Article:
Monday, September 30, 2002

Last Friday, I sent out some unsolicited spam to try to recruit some other people to join the Industry!© team. I've received no responses as yet. Maybe, I should have signed it "Candy."

Monday, September 23, 2002

Whenever I get a website through e-mail, I figure it's old news by the time I visit it. Even so, some sites bear as much web coverage as any and all of us can supply. Today's site is the Waterman Elementary List of Lunches. The complex nuances and dry wit suggest more than a little satire, while the URL suggests complete ingenuousness. For instance, compare the various "sticks" on the menu. What does "CF" stand for? Which are better, "Stuffed Shells" or "Cheese Stuffed Shells?"

My first prize gives separate link status to Italian Dunkers (ID) - those seasonal miracles on Mediterranean cuisine only available the last week of October. Tied for "most appetizing" are Taco Patty (TP) (where does the rest of the "patty" go?) and Meatball Sub (MS) (it looks like a scallop with an eye infection).

Thursday, September 19, 2002

Two quickies before I have to go off to class today:

  • On Monday I opened my e-mail to a slew of messages from the weekend, regarding an ongoing discussion of the meaning of "wanker." My late input offered "tosser" and "anorak" into the mix, which raised more questions, and somehow lead me to Mancunian English, a list of colloquialisms common to Merseyside villages. I especially like "anorak" because I have had the good fortune of seeing trainspotters on the Arsenal viaduct - a rare occurance in the automotive United States - and wondered whether they were immigrant trainspotters or natives who had taken up the hobby in a misguided attempt to be more European.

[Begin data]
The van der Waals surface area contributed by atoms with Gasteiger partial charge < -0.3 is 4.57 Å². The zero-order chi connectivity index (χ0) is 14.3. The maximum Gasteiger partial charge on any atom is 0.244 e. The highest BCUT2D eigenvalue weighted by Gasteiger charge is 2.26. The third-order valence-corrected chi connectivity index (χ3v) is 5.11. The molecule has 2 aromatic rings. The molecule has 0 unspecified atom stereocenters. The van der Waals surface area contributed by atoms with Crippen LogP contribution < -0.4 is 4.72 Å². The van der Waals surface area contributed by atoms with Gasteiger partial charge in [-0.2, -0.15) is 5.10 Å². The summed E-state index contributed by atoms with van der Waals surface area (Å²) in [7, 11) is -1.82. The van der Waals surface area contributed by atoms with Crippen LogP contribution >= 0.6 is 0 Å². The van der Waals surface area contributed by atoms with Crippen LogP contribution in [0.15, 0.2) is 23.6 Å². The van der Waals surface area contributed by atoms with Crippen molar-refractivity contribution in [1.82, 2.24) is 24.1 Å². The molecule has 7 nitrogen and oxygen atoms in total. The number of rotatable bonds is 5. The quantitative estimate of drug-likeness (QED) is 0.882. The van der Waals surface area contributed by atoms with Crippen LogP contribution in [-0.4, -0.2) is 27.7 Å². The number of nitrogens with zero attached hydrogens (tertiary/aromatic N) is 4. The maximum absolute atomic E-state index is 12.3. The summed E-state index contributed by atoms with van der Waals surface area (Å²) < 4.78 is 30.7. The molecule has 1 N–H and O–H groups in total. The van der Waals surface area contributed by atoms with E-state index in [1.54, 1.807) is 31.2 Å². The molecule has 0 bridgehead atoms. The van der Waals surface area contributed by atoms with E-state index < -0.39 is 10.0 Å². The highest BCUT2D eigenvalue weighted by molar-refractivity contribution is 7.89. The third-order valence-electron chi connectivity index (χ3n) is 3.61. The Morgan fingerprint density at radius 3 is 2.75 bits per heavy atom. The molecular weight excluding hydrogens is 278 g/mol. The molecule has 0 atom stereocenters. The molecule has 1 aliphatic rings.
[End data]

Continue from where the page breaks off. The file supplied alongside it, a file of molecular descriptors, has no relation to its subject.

• In this week's Nature there is a report from a group in Switzerland that was doing a pre-surgical assessment on an epileptic patient, and happened to stimulate a specific region in the right, angular gyrus, resulting in the patient having an "out-of body experience" They stimulated the region a few more times, and each stimulation resulted in the same experience. The angular gyrus is responsible for combining visual and muscle-sensory (proprioceptive) cues to create an "image" of the body in space. This means that all of "near-death experiences" and "astral projections" and such can be summed up as hyperactivity of the angular gyrus.

Tuesday, September 17, 2002

Busy, busy, busy. Too busy to blog?! Apparently. To make up for lost time, here are a couple of tidbits I found amusing. To start with, why do American advertisers pay billions to merge the Coca-Cola® swish with the word "vanilla" resulting in artless boredom while their Japanese counterparts pay far less to successfully beautify their milk cartons and coffee cans. The Americans should take a cue from their needlepointing mothers. Even better, they could take a course in art history and try modelling off of some famous artists (I think Roy Lichtenstein was the inspiration for "Dough" shown here).